Danish territorial expansion reached its height under Valdemar II (1202-1241) who forced the king of Norway to pay him homage, gained recognition of Danish rule in northern Germany by Frederick II in return for his support against Otto IV and conquered Estonia in 1219. However, defeat in the Battle of Bornhoved in 1227 and collapse of Danish overlordship in northern Germany marked the end of Denmark as great power. The Kingdom of Denmark retained only Rugen and Estonia.
Eric V “Klipping”
Three Valdemar’s sons succeeded him in turn: Eric IV (1241-1250), Abel (1250-1252) and Christopher I (1252-1259). The reign of Eric V “Klipping” (1259-1286) was marked by struggles between the king and powerful nobles which resulted in the issue of handfastening in 1282 which greatly limited the royal power, like the English Magna Carta. His successor Eric VI Menved launched a large-scale expansionist policy in northern Germany which almost caused bankrupt and provoked a dangerous rebellion in Jutland in 1313 that had to be suppressed with German military assistance. The central authority continued to decline and Eric’s successor Christopher II (1320-1326) was deposed when he tried to improve the financial state by raising taxes of nobles and clergy.
Struggle for the Danish throne that followed the deposition of Christopher II in 1326 was won by Gerhard III of Holstein who was appointed regent and guardian of his protegee Valdemar III (1326-1329). Gerhard III of Holstein was de facto ruler of Denmark but he became very unpopular and was killed in 1340. The Danish throne was assumed by Valdemar IV (1340-1375) who restored the royal authority, extended the Danish territory to its former extent and was triumphal over the powerful Hanseatic League but only for a short period. He was forced to sign the Treaty of Stralsund in 1370 which ensured the Hanseatic League a trade monopole in Scandinavia and Baltic coast.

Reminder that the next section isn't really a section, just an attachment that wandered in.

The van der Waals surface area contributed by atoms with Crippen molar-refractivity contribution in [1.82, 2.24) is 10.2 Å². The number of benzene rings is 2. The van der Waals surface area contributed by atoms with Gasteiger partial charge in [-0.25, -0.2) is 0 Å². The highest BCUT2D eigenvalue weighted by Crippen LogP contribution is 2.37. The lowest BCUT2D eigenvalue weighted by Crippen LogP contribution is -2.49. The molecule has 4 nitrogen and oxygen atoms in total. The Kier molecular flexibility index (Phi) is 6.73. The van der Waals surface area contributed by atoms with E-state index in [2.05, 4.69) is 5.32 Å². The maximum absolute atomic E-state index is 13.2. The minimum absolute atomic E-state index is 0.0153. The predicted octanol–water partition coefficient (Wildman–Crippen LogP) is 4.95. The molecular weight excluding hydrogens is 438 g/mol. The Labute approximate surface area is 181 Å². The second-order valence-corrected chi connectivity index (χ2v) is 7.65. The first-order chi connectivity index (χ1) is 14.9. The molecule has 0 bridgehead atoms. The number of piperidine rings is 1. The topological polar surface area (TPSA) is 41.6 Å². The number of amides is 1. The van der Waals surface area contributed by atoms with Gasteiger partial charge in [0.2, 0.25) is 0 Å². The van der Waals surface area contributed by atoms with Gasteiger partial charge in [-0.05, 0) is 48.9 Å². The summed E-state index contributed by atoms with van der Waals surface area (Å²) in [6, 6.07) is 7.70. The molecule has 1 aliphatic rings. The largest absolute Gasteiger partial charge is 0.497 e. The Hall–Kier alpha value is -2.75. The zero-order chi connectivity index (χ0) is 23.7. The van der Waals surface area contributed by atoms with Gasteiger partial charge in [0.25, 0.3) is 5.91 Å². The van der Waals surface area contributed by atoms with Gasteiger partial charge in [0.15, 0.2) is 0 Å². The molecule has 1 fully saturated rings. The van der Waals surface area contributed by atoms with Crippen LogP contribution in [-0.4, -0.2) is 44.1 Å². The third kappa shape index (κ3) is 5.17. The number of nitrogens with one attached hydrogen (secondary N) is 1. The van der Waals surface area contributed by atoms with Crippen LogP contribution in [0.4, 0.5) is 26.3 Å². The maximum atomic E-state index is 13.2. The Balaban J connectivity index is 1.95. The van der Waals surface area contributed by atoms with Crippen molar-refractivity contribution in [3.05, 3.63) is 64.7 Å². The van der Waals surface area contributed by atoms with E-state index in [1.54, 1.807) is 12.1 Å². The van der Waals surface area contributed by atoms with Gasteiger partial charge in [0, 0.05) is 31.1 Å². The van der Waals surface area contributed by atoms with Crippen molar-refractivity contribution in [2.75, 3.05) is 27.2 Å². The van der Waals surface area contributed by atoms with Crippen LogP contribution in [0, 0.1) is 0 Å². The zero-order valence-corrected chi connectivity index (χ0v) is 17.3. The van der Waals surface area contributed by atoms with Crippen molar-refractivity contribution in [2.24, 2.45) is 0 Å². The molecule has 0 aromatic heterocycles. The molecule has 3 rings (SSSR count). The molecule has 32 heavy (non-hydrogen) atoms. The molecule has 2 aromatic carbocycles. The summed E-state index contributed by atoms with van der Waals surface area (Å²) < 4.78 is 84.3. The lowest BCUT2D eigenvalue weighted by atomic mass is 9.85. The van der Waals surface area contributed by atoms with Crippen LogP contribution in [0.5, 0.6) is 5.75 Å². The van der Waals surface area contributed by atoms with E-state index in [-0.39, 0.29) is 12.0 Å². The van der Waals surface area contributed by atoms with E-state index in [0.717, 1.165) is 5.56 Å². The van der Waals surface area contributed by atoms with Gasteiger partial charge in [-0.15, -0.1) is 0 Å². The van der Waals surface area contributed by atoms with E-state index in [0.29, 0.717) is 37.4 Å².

Valdemar IV died without a male descendant. His daughter Margaret I, Queen of Norway achieved election of her son Olav IV Haakonsson as Oluf II of Denmark (1376-1387). Margaret’s son also succeeded his father Haakon IV as Olav IV of Norway and united Norway and Denmark in a personal union. Olav IV died without an heir to the throne in 1387 and was succeeded by his mother Margaret I as Queen of Denmark and Norway. She defeated and captured the Swedish king, Albert of Mecklenburg in 1389 and added to her title Queen of Sweden. Margaret I assured the throne of Denmark, Norway and Sweden to her great-grandson Eric of Pomerania on the congress of the three Councils of the Realm at Kalmar which united the three kingdoms into the Kalmar Union under Eric of Pomerania. However, Margaret I wasde facto ruler of all three kingdoms until her death.
Eric of Pomerania or Eric VII (1412-1439) did not follow Margaret’s skillful policy of diplomacy and started a war against Holstein over South Jutland (Schleswig). Eric’s attempts to drive out the German merchants from the Baltic coast resulted in conflict with the cities of the Hanseatic League which joined Holstein against Eric. Eric VII failed to conquer South Jutland and lost the lands he had already gained. Heavy taxes and centralization of government caused an unrest which led to national and social rebellion known as the Engelbrekt rebellion in Sweden in 1434. The rebellion that was joined by the nobles resulted in the expulsion of the Danish forces from Sweden. Meanwhile arose opposition against Eric VII in Denmark leading to his deposition in 1439.
The Danish Council of the realm elected Christopher of Bavaria (1439-1448) who was also elected in Norway and Sweden. Christopher pursued Margaret’s policy of diplomacy and ruled each country through its council of the realm and its own laws. Christopher died without an heir to the throne in 1448. Christian I of Oldenburg (1448-1481) was elected in Denmark and Norway, while Sweden elected Charles Knutsson. However, his attempt to restrict the power of nobility resulted in bitter opposition and he was forced to leave Sweden. Swedish Council of the realm elected Christian I as his successor in 1457, while Denmark and Norway meanwhile signed the Treaty of Bergen which strengthened the union between both realms. Christian I was also elected Count of Holstein (in 1474 Holstein was elevated to a Duchy) when he inherited the Duchy of Schleswig to prevent an eventual division of Schleswig-Holstein. He was succeeded by John (1481-1513) whose reign was marked by the first Danish-Russian alliance against Sweden.